In April, the sequester that had flown under the radar for most Americans at last entered the public spotlight. As cuts led to furloughs for air traffic controllers and other FAA personnel, flight delays frustrated passengers across the country.
Congress responded by passing a bill to ease the burden on travelers, but the bill did nothing to mitigate the impact of the sequester on those suffering the most from its effects. When we pass piecemeal, band-aid fixes to the sequester, we leave people behind, including cancer patients, low-income children attending Head Start, and seniors relying on Meals on Wheels. That's why both of us opposed the FAA sequester fix bill and continue to push instead for a replacement of the entire sequester with a balanced approach.
Since coming into effect in March, the sequester has begun imposing severe and arbitrary spending cuts for programs that make a real difference in the lives of so many families struggling to make ends meet. From Maryland to California, and every state in between, the most vulnerable in our society were hit first and hit hardest as a result of Congress letting sequestration take effect, especially in communities of color.
From infants to seniors, the sequester affects at-risk Americans in every age bracket, and its cuts will harm families trying to put food on the table. Simply put, the sequester will erect road blocks along the pathways out of poverty.
For the youngest Americans, the more than $900 million on the chopping block for early childhood care and education means fewer opportunities to catch up to their peers in school. As many as 70,000 children could be dropped from Head Start. These cuts would disproportionately impact children of color, who constitute nearly 60 percent of those participating in Head Start. These children, truly the 'least of these,' need to be protected and empowered, not shunted off the track to academic success and the opportunity for higher education that comes with it.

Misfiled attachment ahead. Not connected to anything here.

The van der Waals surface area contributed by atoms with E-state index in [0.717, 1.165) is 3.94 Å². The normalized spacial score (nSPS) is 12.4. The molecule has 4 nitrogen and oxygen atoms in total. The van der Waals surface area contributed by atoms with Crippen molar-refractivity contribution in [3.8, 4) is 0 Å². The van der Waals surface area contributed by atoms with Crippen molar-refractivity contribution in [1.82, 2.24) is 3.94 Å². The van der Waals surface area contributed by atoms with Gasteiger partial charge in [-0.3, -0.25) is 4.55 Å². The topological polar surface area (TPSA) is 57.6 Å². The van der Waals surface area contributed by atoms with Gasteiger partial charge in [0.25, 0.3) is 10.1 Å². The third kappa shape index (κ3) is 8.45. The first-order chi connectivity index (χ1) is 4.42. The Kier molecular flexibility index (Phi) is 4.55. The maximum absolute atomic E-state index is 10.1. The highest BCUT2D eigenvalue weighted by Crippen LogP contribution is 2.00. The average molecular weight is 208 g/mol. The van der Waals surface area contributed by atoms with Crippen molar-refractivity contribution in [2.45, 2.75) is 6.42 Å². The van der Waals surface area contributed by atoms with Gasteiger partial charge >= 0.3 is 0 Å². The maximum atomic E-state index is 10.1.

For our aspiring college students, the sequester could make it harder to matriculate or afford tuition. Federal funding for education could be cut by as much as $3 billion, affecting 9.3 million students seeking subsidized college loans, work-study opportunities, or enrollment in English-language programs. Eighty-one percent of African Americans and 67 percent of Latinos leave college with student loan debt, and sequestration's arbitrary cuts to student loan financing could keep many young people of color from obtaining a post-secondary education that provides the best pathway to the middle class.
For the long-term jobless relying on unemployment insurance as they look for work, benefits could diminish by nearly 11 percent, making an already difficult situation even worse. Workforce development programs and job-creating investments in public infrastructure could also be at risk of significant cuts, further raising obstacles to employment for those who so desperately seek it. While the unemployment rate overall dropped to a four-year low of 7.5 percent in April, the rate for Latinos remains at 9 percent. For African Americans, that figure reaches 13.2 percent.
For our seniors who are homebound, the sequester could cut 4 million Meals on Wheels deliveries. We simply can't let partisan dysfunction in Congress stand in the way of caring for America's seniors in need. The sequester isn't just harming us today; it will put the future health of our nation in jeopardy. The National Institutes of Health, which is instrumental in developing new drugs and sponsoring new discoveries in medical science, could lose $1.6 billion in funding for research on new treatments for conditions like diabetes and cancer.
The sequester will not help us create jobs, nor is it a rational approach to our deficit challenge. Chief among its flaws is that it pays no attention to our national priorities. Any family knows that, when funds are running low, prioritizing where to cut is the first step. However, under the sequester, Congress isn't allowed to prioritize but is obligated to slash the same percentage from nearly every program, no matter the outcome.
The only way Congress can undo this irrational and irresponsible sequester -- and reaffirm our commitment to eradicating poverty in America -- is by achieving a big and balanced solution to deficits that restores fiscal discipline and leaves us room to prioritize our investments.
As the sequester continues to take effect, we will keep pushing for Congress to reach an agreement that protects the most vulnerable in our country from this unfair, unnecessary, and unwise process. We will keep working to remind Americans and our colleagues in Congress that there is a painful, human cost to sequestration -- one we must prevent before it becomes worse.
For these and so many other reasons, we have formed the new Democratic Whip's Task Force on Poverty and Opportunity. Aimed at developing support for a national strategy to eliminate barriers to opportunity and to eradicate poverty, its initial goal has been set at cutting poverty in half within ten years -- one that becomes harder to achieve as long as the sequester remains in place.
This is not only sound economic policy -- it's the right thing to do. When one American family fails, it means we have all failed to meet our common responsibility to one another. Democrats and Republicans share a moral obligation to work together to fight poverty in this country and ensure that all of our people have equal access to the opportunities that sustain our American Dream.